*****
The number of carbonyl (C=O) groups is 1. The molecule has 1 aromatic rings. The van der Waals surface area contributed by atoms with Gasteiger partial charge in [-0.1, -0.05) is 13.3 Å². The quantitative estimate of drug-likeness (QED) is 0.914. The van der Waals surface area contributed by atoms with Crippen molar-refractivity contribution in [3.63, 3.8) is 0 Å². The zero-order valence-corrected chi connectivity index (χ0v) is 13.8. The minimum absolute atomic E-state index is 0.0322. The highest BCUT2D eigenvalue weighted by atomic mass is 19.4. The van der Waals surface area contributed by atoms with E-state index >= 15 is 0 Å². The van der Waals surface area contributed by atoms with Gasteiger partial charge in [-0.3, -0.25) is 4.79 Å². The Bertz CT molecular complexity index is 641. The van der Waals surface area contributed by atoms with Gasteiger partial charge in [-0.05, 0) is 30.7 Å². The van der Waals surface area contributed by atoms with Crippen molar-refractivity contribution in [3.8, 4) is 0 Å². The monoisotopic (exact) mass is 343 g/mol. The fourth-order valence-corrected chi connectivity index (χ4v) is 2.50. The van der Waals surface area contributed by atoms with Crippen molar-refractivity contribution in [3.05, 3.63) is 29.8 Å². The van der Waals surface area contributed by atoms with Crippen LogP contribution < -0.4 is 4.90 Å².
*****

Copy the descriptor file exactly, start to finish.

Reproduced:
The number of carbonyl (C=O) groups is 1. The molecule has 1 aromatic rings. The van der Waals surface area contributed by atoms with Gasteiger partial charge in [-0.1, -0.05) is 13.3 Å². The quantitative estimate of drug-likeness (QED) is 0.914. The van der Waals surface area contributed by atoms with Crippen molar-refractivity contribution in [3.63, 3.8) is 0 Å². The zero-order valence-corrected chi connectivity index (χ0v) is 13.8. The minimum absolute atomic E-state index is 0.0322. The highest BCUT2D eigenvalue weighted by atomic mass is 19.4. The van der Waals surface area contributed by atoms with E-state index >= 15 is 0 Å². The van der Waals surface area contributed by atoms with Gasteiger partial charge in [-0.3, -0.25) is 4.79 Å². The Bertz CT molecular complexity index is 641. The van der Waals surface area contributed by atoms with Gasteiger partial charge in [-0.05, 0) is 30.7 Å². The van der Waals surface area contributed by atoms with Crippen molar-refractivity contribution in [3.8, 4) is 0 Å². The monoisotopic (exact) mass is 343 g/mol. The fourth-order valence-corrected chi connectivity index (χ4v) is 2.50. The van der Waals surface area contributed by atoms with Crippen molar-refractivity contribution in [3.05, 3.63) is 29.8 Å². The van der Waals surface area contributed by atoms with Crippen LogP contribution < -0.4 is 4.90 Å².